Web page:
While traditional surveys would have taken years to complete the work, drone-based approach not only cut down the implementation time by almost 90%, the imagery thus generated gave background and context to all the stakeholders involved. The mapping was done through unmanned aerial vehicles like drones, and data collection was done through GIS and digital-based applications.
Urban local bodies then used the drone imagery, state government, land survey professionals and slum dweller associations to identify and map every household in the slums. This dataset gave them an edge over the traditional approach of using satellite imagery.
The phase one of the projects was piloted in three districts — Kendrapada, Jagatsinghpur and Cuttack. However, the second phase will be done for the rest of the eight districts in Odisha — Nuapada, Nabrangpur, Subarnapur, Rayagada, Malkangiri, Deogarh, Kandhamal, and Gajapati.
Shishir Ranjan Dash, who has been heading the project for Tata Trusts said, “In the first phase of the project, we surveyed approximately 3,200 slum households, out of which, nearly 2,000 had received land rights. And in the second phase, the remaining 1,000 were given the land rights.”
Transerve’s GIS team also overlaid the cadastral data, which defines the geographic extent of the past, current, and future rights and interests, to bring in the context of land records onto the drone-generated imagery.
Explaining further, Ashwani Rawat, Co-Founder and Director of Transerve Technologies said, “When the maps were presented to the community through the slum dweller associations, the high-resolution imagery helped in developing trust from the slum dwellers. The maps were then linked to household-level data collected by members from the community using smart devices and data collection apps.”
TOS Collect is one such smart data collection app which spatially contextualises ground survey data. “The fusion of geospatial technology, socio-economic and household level data created one of the most comprehensive baseline datasets ever attempted in India. The entire process ensured complete fairness and transparency in the collected data,” said Rawat.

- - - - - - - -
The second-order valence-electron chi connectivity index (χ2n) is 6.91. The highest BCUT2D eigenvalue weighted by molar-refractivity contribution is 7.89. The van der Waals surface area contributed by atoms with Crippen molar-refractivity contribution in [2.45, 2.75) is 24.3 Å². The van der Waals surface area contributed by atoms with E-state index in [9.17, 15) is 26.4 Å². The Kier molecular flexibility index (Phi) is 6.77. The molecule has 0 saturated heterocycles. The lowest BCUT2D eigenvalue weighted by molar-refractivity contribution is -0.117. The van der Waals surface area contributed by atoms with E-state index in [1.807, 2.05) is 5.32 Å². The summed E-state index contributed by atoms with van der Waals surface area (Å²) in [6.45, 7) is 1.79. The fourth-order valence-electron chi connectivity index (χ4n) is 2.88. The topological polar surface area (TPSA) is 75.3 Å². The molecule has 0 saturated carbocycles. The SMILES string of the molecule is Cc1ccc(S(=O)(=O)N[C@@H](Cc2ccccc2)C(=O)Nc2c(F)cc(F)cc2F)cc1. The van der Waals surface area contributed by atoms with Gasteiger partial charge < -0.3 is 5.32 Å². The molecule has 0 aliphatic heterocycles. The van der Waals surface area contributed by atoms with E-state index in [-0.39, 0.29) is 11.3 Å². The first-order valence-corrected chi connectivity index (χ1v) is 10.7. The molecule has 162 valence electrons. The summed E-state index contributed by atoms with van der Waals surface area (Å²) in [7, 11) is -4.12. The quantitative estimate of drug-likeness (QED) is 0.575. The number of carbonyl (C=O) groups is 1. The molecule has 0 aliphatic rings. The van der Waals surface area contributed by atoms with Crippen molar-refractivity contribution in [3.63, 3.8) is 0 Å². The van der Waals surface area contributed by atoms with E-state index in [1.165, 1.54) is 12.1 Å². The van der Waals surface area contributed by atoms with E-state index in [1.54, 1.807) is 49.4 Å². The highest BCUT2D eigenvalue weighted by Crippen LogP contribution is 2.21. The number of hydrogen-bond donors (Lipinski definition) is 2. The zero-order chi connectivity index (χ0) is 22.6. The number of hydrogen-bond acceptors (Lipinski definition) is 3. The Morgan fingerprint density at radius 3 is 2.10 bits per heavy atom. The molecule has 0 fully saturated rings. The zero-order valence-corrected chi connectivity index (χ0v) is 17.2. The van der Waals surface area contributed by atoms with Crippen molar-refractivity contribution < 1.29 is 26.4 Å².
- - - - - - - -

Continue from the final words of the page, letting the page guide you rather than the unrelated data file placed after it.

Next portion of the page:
The Odisha slum-titling effort was a smart governance project, which was executed with the help of Transerve’s drone deployment and geospatial technology that ensured that accurate data was made available to all stakeholders. The drone imagery was immensely helpful for the government to further create a plan for making these slums liveable habitats. The idea of making data democratisation helped the community members understand the spatial data and use it accordingly for betterment of the slums.
With this project, the district and municipal administration of the state managed to ‘address the un-addressed,’ by geocoding all the slum households through digital numbering. The land title to the present generation of dwellers will also help them in accessing government schemes like Pradhan Mantri Awas Yojna.
Such a state-wide project generated a huge volume of data, and to manage the spatial data collected across the state, Transerve also provided a modern and collaborative geospatial engine — Transerve Online Stack (TOS). “This TOS platform can assist the municipal corporations to upload, manage and disseminate voluminous spatial data of the state,” added Rawat.
[Mapping status and impact]
The impact of the intervention is far-reaching and has affected numerous citizens across the state. To date, more than 70,000 certificates have been distributed to slum dwellers. Studies show that land title helped in lifting the residents out of poverty by erasing the fear of eviction and cultivating safety and dignity. Title to a house turns it into an insurance and savings tool to provide security for owners during old age or bad times.